|Cited Patent||Filing date||Publication date||Applicant||Title|
|US3843380 *||Dec 26, 1972||Oct 22, 1974||Scm Corp||Process for spray drying pigment|
|US4261966 *||Oct 2, 1979||Apr 14, 1981||Thann Et Mulhouse, Corp.||Process for the preparation of pigment grade iron oxides from ferrous sulphate and the resulting Fe2 O3 pigments|
|Citing Patent||Filing date||Publication date||Applicant||Title|
|US5085706 *||Jul 22, 1991||Feb 4, 1992||Bayer Aktiengesellschaft||Synthetic pigment having the color of natural uncalcined umber and its use|
|US5718755 *||Dec 10, 1996||Feb 17, 1998||Bayer Ag||Preparation and use of iron oxide black pigment granules|
|US5837051 *||Dec 13, 1995||Nov 17, 1998||Bayer Ag||Process for the thermal treatment of iron oxides in a circulating fluidized bed|
|US5853476 *||Aug 11, 1997||Dec 29, 1998||Elementis Pigments, Inc.||Process for coloring concrete using compacted inorganic granules|
|US6063180 *||Jun 9, 1998||May 16, 2000||Bayer Ag||Use of free-flowing, magnetic iron oxide containing granules with 50 to 73 wt. % iron content|
|US6079644 *||Apr 10, 1997||Jun 27, 2000||Bayer Aktiengesellschaft||Process for producing briquetted and pressed granular material and use thereof|
|US6235106||Sep 28, 2000||May 22, 2001||Engelhard Corporation||Blue shade Fe-Cr black|
|US6241167 *||Feb 16, 2000||Jun 5, 2001||Bayer Aktiengesellschaft||Process for producing briquetted and pressed granular material and use thereof|
|US6364223||Apr 6, 2001||Apr 2, 2002||Bayer Aktiengesellschaft||Process for producing briquetted and pressed granular material and use thereof|
|US6432196||Jul 19, 1999||Aug 13, 2002||Bayer Aktiengesellschaft||Process for producing briquetted and pressed granular material and use thereof|
|US6579356||Jul 17, 2001||Jun 17, 2003||Engelhard Corporation||High strength Fe-Cr brown with excellent weathering|
|US6824604||Oct 20, 2000||Nov 30, 2004||Rhein-Chemotechnik GmbH Gesellschaft für Chemisch-Technishche Erzeugnisse||Coloring pigment granulates and method for producing the same|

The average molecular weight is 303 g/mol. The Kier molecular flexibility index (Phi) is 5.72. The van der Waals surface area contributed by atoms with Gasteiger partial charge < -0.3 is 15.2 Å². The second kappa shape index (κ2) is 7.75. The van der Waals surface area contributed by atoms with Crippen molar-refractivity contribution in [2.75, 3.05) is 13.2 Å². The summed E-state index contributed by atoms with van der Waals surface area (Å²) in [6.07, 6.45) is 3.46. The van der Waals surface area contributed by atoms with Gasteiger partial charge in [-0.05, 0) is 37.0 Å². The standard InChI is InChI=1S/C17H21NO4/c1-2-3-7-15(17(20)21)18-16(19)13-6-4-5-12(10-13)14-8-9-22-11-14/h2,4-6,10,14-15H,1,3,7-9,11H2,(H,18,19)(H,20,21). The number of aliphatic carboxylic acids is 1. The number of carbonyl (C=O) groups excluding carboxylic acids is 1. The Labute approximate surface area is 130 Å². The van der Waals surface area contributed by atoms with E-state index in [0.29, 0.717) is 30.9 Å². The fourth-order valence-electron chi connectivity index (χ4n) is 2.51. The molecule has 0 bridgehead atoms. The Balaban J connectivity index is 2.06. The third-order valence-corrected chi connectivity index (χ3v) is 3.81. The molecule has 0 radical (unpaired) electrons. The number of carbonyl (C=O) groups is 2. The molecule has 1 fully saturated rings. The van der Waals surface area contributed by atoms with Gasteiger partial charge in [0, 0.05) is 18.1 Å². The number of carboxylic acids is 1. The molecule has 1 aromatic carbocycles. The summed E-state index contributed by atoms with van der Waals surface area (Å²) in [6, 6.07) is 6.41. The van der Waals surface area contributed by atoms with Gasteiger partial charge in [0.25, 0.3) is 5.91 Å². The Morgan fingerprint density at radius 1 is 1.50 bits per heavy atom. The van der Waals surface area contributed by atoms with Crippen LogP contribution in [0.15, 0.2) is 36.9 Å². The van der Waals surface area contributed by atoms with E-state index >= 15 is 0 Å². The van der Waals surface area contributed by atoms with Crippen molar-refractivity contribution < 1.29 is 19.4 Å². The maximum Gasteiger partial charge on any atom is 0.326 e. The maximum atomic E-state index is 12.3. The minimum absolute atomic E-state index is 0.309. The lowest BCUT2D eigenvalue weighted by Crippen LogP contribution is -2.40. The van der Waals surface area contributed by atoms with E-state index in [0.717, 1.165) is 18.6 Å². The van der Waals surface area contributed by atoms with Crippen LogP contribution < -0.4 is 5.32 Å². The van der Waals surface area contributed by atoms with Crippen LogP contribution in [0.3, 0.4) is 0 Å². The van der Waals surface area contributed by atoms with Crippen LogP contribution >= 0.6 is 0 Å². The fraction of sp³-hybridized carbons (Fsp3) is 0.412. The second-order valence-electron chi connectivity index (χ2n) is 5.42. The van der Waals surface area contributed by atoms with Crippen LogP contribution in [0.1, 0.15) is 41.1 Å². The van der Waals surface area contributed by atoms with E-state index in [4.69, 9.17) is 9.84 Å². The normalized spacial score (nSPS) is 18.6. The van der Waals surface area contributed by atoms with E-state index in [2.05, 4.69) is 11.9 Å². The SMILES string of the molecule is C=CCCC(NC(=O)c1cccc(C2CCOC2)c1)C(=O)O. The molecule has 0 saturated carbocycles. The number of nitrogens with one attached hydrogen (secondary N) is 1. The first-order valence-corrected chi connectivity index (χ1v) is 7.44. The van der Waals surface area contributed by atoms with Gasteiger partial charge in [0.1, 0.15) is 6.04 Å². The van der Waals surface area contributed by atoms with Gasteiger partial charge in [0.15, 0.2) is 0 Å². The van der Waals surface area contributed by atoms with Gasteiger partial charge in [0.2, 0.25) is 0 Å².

|US7235127 *||Dec 13, 2005||Jun 26, 2007||Lanxess Deutschland Gmbh||Reduction- and oxidation-stable iron oxide black pigments having high colour strength for colouring plastics and building materials, their preparation and their use|
|US20050003084 *||Jul 7, 2004||Jan 6, 2005||Rhein-Chemotechnik Gmbh Gesellschaft Fur Chemisch-Technische Erzeugnisse||Process for producing colouring pigment granulated materials|
|US20060133991 *||Dec 13, 2005||Jun 22, 2006||Herbert Kunstmann||Reduction- and oxidation-stable iron oxide black pigments having high colour strength for colouring plastics and building materials, their preparation and their use|
|CN103289441A *||May 23, 2013||Sep 11, 2013||铜陵瑞莱科技有限公司||Method for preparing flame-retardant iron oxide black granules|
|EP1672038A1 *||Dec 1, 2005||Jun 21, 2006||Lanxess Deutschland GmbH||Black iron oxide pigments with high tinting strength, resistivity towards reduction and oxidation for colouring polymers and building materials|
|WO2001028954A1 *||Oct 20, 2000||Apr 26, 2001||Rhein-Chemotechnik Gmbh Gesellschaft Für Chemisch-Technische Erzeugnisse||Coloring pigment granulates and method for producing the same|
|U.S. Classification||106/456, 252/62.56, 423/634|
|International Classification||C01G49/02, C09C3/04, C09C1/22, C04B18/02, C01G49/08, C09C1/24|
|Cooperative Classification||C04B18/02, C01P2004/61, C09C1/24, C04B2103/54|
|European Classification||C09C1/24, C04B18/02|
|Mar 26, 1990||AS||Assignment|
Owner name: BAYER AKTIENGESELLSCHAFT, LEVERKUSEN, GERMANY A CO
Free format text: ASSIGNMENT OF ASSIGNORS INTEREST.;ASSIGNORS:RADEMACHERS, JAKOB;BOCKELMANN, WOLFGANG;GAULER, KLAUS;REEL/FRAME:005265/0299;SIGNING DATES FROM 19900305 TO 19900307
|Sep 7, 1994||FPAY||Fee payment|
Year of fee payment: 4
|Jul 27, 1998||FPAY||Fee payment|
Year of fee payment: 8
|Oct 9, 2002||REMI||Maintenance fee reminder mailed|
|Mar 26, 2003||LAPS||Lapse for failure to pay maintenance fees|
|May 20, 2003||FP||Expired due to failure to pay maintenance fee|
Effective date: 20030326